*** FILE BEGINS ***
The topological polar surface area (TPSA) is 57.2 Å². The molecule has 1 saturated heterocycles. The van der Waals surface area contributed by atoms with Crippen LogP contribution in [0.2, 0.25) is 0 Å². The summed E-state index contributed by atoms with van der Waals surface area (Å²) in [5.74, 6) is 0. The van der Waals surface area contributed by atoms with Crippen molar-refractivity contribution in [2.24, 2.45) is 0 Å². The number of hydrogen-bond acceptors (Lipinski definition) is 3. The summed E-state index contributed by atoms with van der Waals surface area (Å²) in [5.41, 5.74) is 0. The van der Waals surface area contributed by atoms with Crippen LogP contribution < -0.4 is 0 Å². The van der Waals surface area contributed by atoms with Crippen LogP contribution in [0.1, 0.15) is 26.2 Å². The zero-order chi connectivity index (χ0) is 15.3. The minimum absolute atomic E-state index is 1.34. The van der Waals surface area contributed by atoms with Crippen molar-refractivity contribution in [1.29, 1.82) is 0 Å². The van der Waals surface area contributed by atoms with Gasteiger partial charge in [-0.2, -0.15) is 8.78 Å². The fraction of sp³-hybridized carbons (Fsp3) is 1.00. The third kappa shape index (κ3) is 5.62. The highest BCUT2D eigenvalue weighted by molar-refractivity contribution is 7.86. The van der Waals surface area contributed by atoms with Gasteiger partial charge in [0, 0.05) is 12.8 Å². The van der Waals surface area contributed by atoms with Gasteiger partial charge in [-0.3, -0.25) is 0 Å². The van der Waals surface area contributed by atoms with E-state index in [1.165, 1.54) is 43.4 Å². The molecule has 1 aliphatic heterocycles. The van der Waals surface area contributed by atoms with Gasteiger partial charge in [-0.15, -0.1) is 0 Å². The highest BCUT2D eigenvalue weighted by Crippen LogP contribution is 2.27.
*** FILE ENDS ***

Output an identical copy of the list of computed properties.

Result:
The topological polar surface area (TPSA) is 57.2 Å². The molecule has 1 saturated heterocycles. The van der Waals surface area contributed by atoms with Crippen LogP contribution in [0.2, 0.25) is 0 Å². The summed E-state index contributed by atoms with van der Waals surface area (Å²) in [5.74, 6) is 0. The van der Waals surface area contributed by atoms with Crippen molar-refractivity contribution in [2.24, 2.45) is 0 Å². The number of hydrogen-bond acceptors (Lipinski definition) is 3. The summed E-state index contributed by atoms with van der Waals surface area (Å²) in [5.41, 5.74) is 0. The van der Waals surface area contributed by atoms with Crippen LogP contribution < -0.4 is 0 Å². The van der Waals surface area contributed by atoms with Crippen LogP contribution in [0.1, 0.15) is 26.2 Å². The zero-order chi connectivity index (χ0) is 15.3. The minimum absolute atomic E-state index is 1.34. The van der Waals surface area contributed by atoms with Crippen molar-refractivity contribution in [1.29, 1.82) is 0 Å². The van der Waals surface area contributed by atoms with Gasteiger partial charge in [-0.2, -0.15) is 8.78 Å². The fraction of sp³-hybridized carbons (Fsp3) is 1.00. The third kappa shape index (κ3) is 5.62. The highest BCUT2D eigenvalue weighted by molar-refractivity contribution is 7.86. The van der Waals surface area contributed by atoms with Gasteiger partial charge in [0, 0.05) is 12.8 Å². The van der Waals surface area contributed by atoms with Gasteiger partial charge in [-0.3, -0.25) is 0 Å². The van der Waals surface area contributed by atoms with E-state index in [1.165, 1.54) is 43.4 Å². The molecule has 1 aliphatic heterocycles. The van der Waals surface area contributed by atoms with Gasteiger partial charge in [-0.15, -0.1) is 0 Å². The highest BCUT2D eigenvalue weighted by Crippen LogP contribution is 2.27.